Matthew Lickona 2:45 p.m., Dec. 10
Ungadgety specimen of science fiction, set in a not too distant future, with primary locations in the Far East and the Middle East, when a global Big Brother keeps a close and censorious eye on human coupling and breeding. While neither very original nor skillful as storytelling, the vision of the future is well textured on a small budget: a sun more to be shunned than worshipped; a population divided into geographic insiders and outcasts; an English language liberally salted and peppered with French and Spanish; elective viruses for the inculcation of anything from mind-reading empathy to Mandarin Chinese; surgical memory erasure reminiscent of Eternal Sunshine of the Spotless Mind. The film comes up shortest where more budget would have been least helpful: the writing of the illicit love affair, a garbled futurization of the Oedipus myth, at the heart of the film. Tim Robbins and Samantha Morton lack either the charisma or the chemistry to plaster over any cracks. Directed by Michael Winterbottom. 2004.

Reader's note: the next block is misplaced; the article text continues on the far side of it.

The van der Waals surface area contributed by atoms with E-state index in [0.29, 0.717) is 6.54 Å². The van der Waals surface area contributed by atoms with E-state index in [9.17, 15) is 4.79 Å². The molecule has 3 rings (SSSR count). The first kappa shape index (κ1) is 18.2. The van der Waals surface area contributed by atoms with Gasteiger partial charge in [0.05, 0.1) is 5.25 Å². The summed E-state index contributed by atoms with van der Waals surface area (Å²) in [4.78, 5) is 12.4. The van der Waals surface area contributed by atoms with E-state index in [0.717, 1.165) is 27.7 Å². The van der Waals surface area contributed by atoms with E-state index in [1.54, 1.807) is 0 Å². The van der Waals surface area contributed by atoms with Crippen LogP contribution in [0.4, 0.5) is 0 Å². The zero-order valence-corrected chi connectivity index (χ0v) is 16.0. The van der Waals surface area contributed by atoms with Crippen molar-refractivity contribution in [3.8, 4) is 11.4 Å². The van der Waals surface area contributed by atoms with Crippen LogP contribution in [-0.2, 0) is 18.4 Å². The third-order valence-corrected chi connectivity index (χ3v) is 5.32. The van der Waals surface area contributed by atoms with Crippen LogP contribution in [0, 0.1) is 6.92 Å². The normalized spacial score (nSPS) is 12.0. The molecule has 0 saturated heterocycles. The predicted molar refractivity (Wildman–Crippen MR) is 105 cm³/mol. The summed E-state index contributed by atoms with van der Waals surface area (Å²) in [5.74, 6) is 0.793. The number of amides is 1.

— Duncan Shepherd
- Rated R